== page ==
Our son, C, was diagnosed with autism last year at the age of 3. Our daughter, Baby Jo, was diagnosed with autism today at the age of 2. We have two wonderful, beautiful children with autism. They are bright, kind-hearted, funny, warm children. C loves cars, trucks and planes. Baby Jo loves cars, Minnie Mouse and Minions. C is a master of puzzles. Baby Jo loves to dance. Their personalities are as unique and varied as that of neurotypical children. My children are autistic and awesome.
It was overwhelming entering the autism community after C’s diagnosis. It felt like we had to pick sides in heated debates that I didn’t know existed. ABA therapy or no ABA therapy? Group or in-home? Is autism a different neurology or an epidemic? Is this something to be supported or cured? Over the past year, I have learned more about autism and autism acceptance.
Autism isn’t something to fear or pity. It is a different neurology. I am thankful for the autistic adults who create YouTube channels or blogs so that we may learn more about our autistic children and their future. I believe that in the right environment, ABA therapy can open many doors for children. Realizing that I, too, am on the spectrum has put my past and present into focus. My own experiences make more sense to me now. All of these things together are helping me to parent my children.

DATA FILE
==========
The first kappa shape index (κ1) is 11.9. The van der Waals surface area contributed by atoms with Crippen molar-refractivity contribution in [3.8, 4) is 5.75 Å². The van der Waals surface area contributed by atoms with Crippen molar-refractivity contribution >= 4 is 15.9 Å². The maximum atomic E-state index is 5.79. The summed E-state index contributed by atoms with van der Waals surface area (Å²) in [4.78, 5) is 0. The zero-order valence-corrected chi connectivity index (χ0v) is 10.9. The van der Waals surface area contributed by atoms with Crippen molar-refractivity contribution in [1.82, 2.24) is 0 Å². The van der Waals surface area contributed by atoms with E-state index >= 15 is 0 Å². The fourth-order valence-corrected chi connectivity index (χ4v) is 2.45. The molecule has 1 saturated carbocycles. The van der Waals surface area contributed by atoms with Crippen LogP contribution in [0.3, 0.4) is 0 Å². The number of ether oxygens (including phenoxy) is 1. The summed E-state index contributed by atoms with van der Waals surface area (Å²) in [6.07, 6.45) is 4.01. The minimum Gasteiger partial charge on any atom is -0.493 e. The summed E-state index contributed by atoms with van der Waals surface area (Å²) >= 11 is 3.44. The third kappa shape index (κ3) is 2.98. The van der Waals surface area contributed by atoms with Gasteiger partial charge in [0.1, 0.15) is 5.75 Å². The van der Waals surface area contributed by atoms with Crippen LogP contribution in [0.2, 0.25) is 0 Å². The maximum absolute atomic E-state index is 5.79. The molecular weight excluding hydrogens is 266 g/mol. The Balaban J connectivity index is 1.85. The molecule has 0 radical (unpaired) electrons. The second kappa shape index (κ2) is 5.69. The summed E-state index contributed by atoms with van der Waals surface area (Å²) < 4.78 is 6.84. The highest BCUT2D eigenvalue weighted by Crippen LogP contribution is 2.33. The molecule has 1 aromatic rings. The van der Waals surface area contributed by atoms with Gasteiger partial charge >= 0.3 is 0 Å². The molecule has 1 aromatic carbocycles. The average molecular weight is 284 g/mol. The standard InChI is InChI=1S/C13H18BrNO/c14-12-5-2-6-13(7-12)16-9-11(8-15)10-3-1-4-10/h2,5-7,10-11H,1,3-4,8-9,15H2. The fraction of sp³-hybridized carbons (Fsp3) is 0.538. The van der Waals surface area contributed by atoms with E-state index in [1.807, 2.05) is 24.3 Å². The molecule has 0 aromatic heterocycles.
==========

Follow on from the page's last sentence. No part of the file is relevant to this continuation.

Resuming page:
C has been in center-based ABA therapy since June 1st and he is thriving. His therapists are phenomenal individuals who care about the child and the family unit as a whole. Baby Jo will be starting ABA therapy at that center next month. She will begin her journey with ABA more than a year earlier than C did. I’m thankful that she has this opportunity to learn and grow in such a wonderful environment.
I do have an array of feelings, but they are different this second time around. I am happy that Baby Jo will be able to get the support we feel she needs. I am relieved that all of these behaviors have a name to them. As a parent, I’ve always had some level of uncertainty if I was failing in some way or if the challenges we faced were truly as difficult as they seemed to be. I am thankful that we had the knowledge and resources to recognize things early this time.
Let me be clear – in our family unit, there is no room for pity or sadness over an autism diagnosis. It is simply a different neurology that requires the proper supports in place for our children to thrive in the way that we know they are capable. These words are not meant to create controversy or debate. Every person has their own journey. This is our journey.